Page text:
Material and Methods Top


Patient characteristics

Retrospective analysis of clinical record and follow-up of 26 patients of IVNCC who were treated endoscopically between 2010 and 2018 was done. The diagnosis of IVNCC was made based on contrast-enhanced magnetic resonance imaging (MRI) of the brain with constructive interference steady state (CISS) MR sequence. Of 26 patients, 14 patients had third ventricular NCC, 8 had fourth ventricular NCC, and 4 had lateral ventricle NCC. All the information regarding demographic variables, clinical presentation, neurological signs, radiological findings, and endoscopic findings was collected and analyzed.

Endoscopic technique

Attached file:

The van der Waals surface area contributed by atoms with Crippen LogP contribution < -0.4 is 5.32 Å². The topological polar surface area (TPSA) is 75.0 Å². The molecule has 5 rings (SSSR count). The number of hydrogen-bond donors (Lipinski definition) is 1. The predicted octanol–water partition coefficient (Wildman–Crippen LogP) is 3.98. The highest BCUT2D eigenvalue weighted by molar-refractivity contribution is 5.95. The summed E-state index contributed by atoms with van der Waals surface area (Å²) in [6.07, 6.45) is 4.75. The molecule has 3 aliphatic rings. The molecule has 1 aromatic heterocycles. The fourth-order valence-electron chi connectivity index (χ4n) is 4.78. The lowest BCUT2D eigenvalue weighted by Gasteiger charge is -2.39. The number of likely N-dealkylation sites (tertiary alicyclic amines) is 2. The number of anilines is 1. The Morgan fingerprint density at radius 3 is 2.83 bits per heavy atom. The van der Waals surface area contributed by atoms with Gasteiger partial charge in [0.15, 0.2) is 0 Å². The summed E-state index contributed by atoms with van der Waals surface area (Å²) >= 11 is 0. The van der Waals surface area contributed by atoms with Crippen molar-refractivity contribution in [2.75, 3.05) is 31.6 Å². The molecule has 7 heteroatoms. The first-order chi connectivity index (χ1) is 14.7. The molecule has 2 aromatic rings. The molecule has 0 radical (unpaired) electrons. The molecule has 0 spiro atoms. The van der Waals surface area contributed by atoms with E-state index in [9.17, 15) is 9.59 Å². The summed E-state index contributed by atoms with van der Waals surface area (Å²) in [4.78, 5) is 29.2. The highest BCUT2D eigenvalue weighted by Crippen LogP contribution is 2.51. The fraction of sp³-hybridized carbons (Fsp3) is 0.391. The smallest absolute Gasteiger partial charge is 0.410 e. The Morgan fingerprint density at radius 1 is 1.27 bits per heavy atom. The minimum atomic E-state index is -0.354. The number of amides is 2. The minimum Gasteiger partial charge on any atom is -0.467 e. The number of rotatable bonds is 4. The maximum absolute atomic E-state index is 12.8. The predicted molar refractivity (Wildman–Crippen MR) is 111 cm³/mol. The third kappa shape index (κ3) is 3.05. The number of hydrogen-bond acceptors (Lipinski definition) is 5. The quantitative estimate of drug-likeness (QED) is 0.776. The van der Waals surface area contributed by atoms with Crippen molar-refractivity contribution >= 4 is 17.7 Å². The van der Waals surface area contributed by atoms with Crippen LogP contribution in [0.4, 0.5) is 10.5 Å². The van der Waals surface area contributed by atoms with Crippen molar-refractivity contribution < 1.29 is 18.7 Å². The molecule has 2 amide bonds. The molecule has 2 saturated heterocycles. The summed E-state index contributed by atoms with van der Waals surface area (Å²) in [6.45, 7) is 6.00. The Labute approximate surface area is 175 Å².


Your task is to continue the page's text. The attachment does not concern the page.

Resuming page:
The Gaab endoscope system (Karl Storz GmbH, Tuttlingen, Germany) was used in all cases. After induction of general anaesthsia patients were kept supine with head in the neutral position and fixed by adhesive tape on the table. A precoronal burr hole was made for lateral ventricle and anterior third ventricle cyst, and burr hole 1 cm anterior to coronal suture was made for posterior third ventricular and fourth ventricle cyst. The duramater was coagulated and incised in a cruciate manner. Pia mater was coagulated, and endoscopic trocar with cannula was inserted into the right frontal horn. A 0° rigid neuroendoscope was introduced into the lateral ventricle, and cystic lesion was identified in the case of lateral ventricle and anterior third ventricle NCC. Then a 5-French cerebral angiography catheter, cut at 30–35 cm from the standard syringe-nozzle hub end, was introduced into the ventricle through the working channel. The cyst wall was held at the tip of the catheter by maintaining negative pressure using 5 ml disposable syringe, and the steering movement of the catheter helped in detaching the cyst from the ependyma without any bleeding or damage. Sometimes, the densely adherent cyst was opened up and was removed in piecemeal manner without any complication. Most of the cysts were withdrawn by removing the angiocatheter with the whole of endoscope assembly. Continuous irrigation with warm Ringer's solution was used during the whole procedure. For the posterior third ventricular cyst and fourth ventricular cyst, first endoscopic third ventriculostomy (ETV) was performed using a 5-F Fogarty balloon catheter, and then cyst is retrieved. For removal of the fourth ventricular cyst first opening of the dilated aqueduct was identified, then cyst was identified through the dilated aqueduct, and then angiocatheter was negotiated into the dilated aqueduct and cyst was removed similarly. However, if the aqueduct was not found dilated, then only ETV was done in such cases. All patients were given steroid and antiepileptic coverage in the perioperative and postoperative period.